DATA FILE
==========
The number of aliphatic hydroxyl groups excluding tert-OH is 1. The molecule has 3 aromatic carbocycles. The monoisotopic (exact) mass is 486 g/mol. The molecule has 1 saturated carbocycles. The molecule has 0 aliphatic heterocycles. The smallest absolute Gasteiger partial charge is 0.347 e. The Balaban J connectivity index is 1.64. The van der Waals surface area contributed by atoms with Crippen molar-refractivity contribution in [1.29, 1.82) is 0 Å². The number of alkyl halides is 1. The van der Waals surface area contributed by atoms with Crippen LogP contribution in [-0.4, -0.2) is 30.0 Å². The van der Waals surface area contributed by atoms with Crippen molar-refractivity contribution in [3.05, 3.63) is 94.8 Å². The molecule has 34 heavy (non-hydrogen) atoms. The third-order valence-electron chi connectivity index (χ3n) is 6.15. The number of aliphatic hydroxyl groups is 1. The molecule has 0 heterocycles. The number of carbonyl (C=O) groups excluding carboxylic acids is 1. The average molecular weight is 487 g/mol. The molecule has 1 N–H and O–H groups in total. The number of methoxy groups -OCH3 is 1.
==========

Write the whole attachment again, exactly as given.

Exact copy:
The number of aliphatic hydroxyl groups excluding tert-OH is 1. The molecule has 3 aromatic carbocycles. The monoisotopic (exact) mass is 486 g/mol. The molecule has 1 saturated carbocycles. The molecule has 0 aliphatic heterocycles. The smallest absolute Gasteiger partial charge is 0.347 e. The Balaban J connectivity index is 1.64. The van der Waals surface area contributed by atoms with Crippen molar-refractivity contribution in [1.29, 1.82) is 0 Å². The number of alkyl halides is 1. The van der Waals surface area contributed by atoms with Crippen LogP contribution in [-0.4, -0.2) is 30.0 Å². The van der Waals surface area contributed by atoms with Crippen molar-refractivity contribution in [3.05, 3.63) is 94.8 Å². The molecule has 34 heavy (non-hydrogen) atoms. The third-order valence-electron chi connectivity index (χ3n) is 6.15. The number of aliphatic hydroxyl groups is 1. The molecule has 0 heterocycles. The number of carbonyl (C=O) groups excluding carboxylic acids is 1. The average molecular weight is 487 g/mol. The molecule has 1 N–H and O–H groups in total. The number of methoxy groups -OCH3 is 1.